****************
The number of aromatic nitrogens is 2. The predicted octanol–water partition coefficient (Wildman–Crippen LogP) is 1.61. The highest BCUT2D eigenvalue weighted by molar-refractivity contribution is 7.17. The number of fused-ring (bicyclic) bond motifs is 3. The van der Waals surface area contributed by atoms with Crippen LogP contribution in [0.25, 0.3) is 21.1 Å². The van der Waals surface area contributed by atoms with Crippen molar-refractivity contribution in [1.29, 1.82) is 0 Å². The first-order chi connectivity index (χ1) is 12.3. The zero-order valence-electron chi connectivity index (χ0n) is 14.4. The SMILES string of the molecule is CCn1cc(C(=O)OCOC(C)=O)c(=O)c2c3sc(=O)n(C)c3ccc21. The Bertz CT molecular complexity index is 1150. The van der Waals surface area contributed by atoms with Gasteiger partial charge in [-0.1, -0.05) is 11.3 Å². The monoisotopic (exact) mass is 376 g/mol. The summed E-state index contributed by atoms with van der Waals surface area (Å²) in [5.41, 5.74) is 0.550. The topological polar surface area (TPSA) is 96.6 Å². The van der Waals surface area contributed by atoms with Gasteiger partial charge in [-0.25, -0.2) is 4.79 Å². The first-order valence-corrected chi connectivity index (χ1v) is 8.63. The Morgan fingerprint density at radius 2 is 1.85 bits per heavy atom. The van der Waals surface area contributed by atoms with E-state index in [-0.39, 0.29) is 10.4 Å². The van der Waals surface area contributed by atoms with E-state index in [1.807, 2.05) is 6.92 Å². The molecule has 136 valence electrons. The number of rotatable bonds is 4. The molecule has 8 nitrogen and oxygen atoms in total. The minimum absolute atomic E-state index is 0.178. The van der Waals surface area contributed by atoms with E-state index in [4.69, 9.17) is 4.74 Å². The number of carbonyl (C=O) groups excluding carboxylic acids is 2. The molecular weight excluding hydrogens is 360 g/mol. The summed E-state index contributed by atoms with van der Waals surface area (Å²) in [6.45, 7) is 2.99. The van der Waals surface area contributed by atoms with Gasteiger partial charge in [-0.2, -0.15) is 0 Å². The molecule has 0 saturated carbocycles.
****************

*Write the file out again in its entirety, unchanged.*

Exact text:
The number of aromatic nitrogens is 2. The predicted octanol–water partition coefficient (Wildman–Crippen LogP) is 1.61. The highest BCUT2D eigenvalue weighted by molar-refractivity contribution is 7.17. The number of fused-ring (bicyclic) bond motifs is 3. The van der Waals surface area contributed by atoms with Crippen LogP contribution in [0.25, 0.3) is 21.1 Å². The van der Waals surface area contributed by atoms with Crippen molar-refractivity contribution in [1.29, 1.82) is 0 Å². The first-order chi connectivity index (χ1) is 12.3. The zero-order valence-electron chi connectivity index (χ0n) is 14.4. The SMILES string of the molecule is CCn1cc(C(=O)OCOC(C)=O)c(=O)c2c3sc(=O)n(C)c3ccc21. The Bertz CT molecular complexity index is 1150. The van der Waals surface area contributed by atoms with Gasteiger partial charge in [-0.1, -0.05) is 11.3 Å². The monoisotopic (exact) mass is 376 g/mol. The summed E-state index contributed by atoms with van der Waals surface area (Å²) in [5.41, 5.74) is 0.550. The topological polar surface area (TPSA) is 96.6 Å². The van der Waals surface area contributed by atoms with Gasteiger partial charge in [-0.25, -0.2) is 4.79 Å². The first-order valence-corrected chi connectivity index (χ1v) is 8.63. The Morgan fingerprint density at radius 2 is 1.85 bits per heavy atom. The van der Waals surface area contributed by atoms with E-state index in [-0.39, 0.29) is 10.4 Å². The van der Waals surface area contributed by atoms with E-state index in [1.807, 2.05) is 6.92 Å². The molecule has 136 valence electrons. The number of rotatable bonds is 4. The molecule has 8 nitrogen and oxygen atoms in total. The minimum absolute atomic E-state index is 0.178. The van der Waals surface area contributed by atoms with E-state index in [4.69, 9.17) is 4.74 Å². The number of carbonyl (C=O) groups excluding carboxylic acids is 2. The molecular weight excluding hydrogens is 360 g/mol. The summed E-state index contributed by atoms with van der Waals surface area (Å²) in [6.45, 7) is 2.99. The van der Waals surface area contributed by atoms with Gasteiger partial charge in [-0.2, -0.15) is 0 Å². The molecule has 0 saturated carbocycles.